Frozenshorts was active again in the youth sports this month. This time it was working with urban children in a semi tournament environment. Children were brought together for academics and athletics to help prepare them and give them a head start towards high school. These mostly eighth graders were formed into teams for different sports including, baseball, soccer, basketball, and touch football.
                This program has been around for quite some time and really has shown a benefit to the children and the community. The children study academics in the morning which include Social Studies, English and Math. After that they had lunch and participated in some activities before having some free time to play in an open gym environment.
                The Social Studies class I taught took a decidedly different twist as to what the children were going to study. We started out with a short movie about the declaration of independence, move on to the Civil War. We connected both of those events to Frederick Douglas, the Civil Rights movement in the 1960’s, The Viet Nam War, and finally this year’s Presidential Election.
They had a debate over the North and South in the Civil War and also a Presidential debate which they then presented to the rest of the children in the other Social Studies class in the form of a campaign speech. We then held a general election on the last day of class.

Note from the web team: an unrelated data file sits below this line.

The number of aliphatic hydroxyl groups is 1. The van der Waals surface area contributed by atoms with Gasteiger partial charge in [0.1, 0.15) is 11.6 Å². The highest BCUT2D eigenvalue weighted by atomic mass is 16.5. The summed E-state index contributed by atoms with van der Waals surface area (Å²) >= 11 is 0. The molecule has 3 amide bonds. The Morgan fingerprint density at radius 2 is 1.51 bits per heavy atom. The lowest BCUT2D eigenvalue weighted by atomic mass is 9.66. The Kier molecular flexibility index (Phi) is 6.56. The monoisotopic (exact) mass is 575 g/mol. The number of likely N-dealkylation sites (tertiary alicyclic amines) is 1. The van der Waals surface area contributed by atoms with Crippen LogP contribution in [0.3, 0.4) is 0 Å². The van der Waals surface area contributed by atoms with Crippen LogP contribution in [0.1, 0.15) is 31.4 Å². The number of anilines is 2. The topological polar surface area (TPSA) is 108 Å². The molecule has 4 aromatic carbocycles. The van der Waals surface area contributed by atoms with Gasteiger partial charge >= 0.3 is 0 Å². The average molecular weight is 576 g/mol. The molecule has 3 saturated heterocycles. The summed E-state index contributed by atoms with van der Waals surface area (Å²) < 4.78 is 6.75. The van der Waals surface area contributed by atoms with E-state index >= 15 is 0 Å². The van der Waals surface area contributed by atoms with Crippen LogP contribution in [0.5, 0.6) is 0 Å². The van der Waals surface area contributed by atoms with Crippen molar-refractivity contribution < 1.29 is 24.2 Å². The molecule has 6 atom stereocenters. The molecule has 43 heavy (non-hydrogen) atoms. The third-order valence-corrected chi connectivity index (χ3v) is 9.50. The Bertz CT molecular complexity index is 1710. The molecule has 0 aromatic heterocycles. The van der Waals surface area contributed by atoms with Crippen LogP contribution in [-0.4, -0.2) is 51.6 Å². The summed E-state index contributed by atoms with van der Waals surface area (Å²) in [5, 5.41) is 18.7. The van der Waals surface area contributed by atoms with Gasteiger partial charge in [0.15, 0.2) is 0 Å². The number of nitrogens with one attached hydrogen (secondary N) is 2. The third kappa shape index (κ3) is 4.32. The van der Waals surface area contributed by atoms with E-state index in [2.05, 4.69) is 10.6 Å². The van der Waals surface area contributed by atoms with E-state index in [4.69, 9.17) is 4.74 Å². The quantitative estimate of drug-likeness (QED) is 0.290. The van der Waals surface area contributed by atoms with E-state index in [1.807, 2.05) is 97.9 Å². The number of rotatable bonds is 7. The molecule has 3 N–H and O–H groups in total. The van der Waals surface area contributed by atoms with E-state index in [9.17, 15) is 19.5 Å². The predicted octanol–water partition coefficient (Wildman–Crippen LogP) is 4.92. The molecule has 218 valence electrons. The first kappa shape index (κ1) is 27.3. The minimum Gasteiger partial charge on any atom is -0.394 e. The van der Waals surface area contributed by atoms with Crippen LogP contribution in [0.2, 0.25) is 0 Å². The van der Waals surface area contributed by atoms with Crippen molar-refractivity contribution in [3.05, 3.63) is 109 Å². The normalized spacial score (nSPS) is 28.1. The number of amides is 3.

The children made up a list of ten things that they thought were important about the Declaration of Independence and the people who signed them. The list was covered up and then with each subsequent event in American History, we went back and found how those things the children put up on their lists were still relevant to each new event.
                You see it was the journey that was important. How was civil disobedience manifested, and in what form throughout the history of the United Sates? How could they learn from these events and apply the ideas and thoughts they had on their lists to their life today. How important it was to listen to what others had to say and try to understand their point of view if not necessarily agreeing with them.
                Now for the sports parts. Because of the interviews I have been doing with athletes and coaches I was unable to attend some of the sporting events. When I did I was mostly and observer. I wanted to watch and see what was happening.
                Here goes. In the basketball tournament I was observing a lot of coaching of the players. It seemed the coaches were being quite competitive for the games and some kids, unfortunately were not getting a lot of playing time. A coach yelled at a player to “get his head into the game” while another said to kids “you’re embarrassing yourselves out there.”
                One coach, however, made a list of all his players and the substitution pattern so that each kid got equal playing time.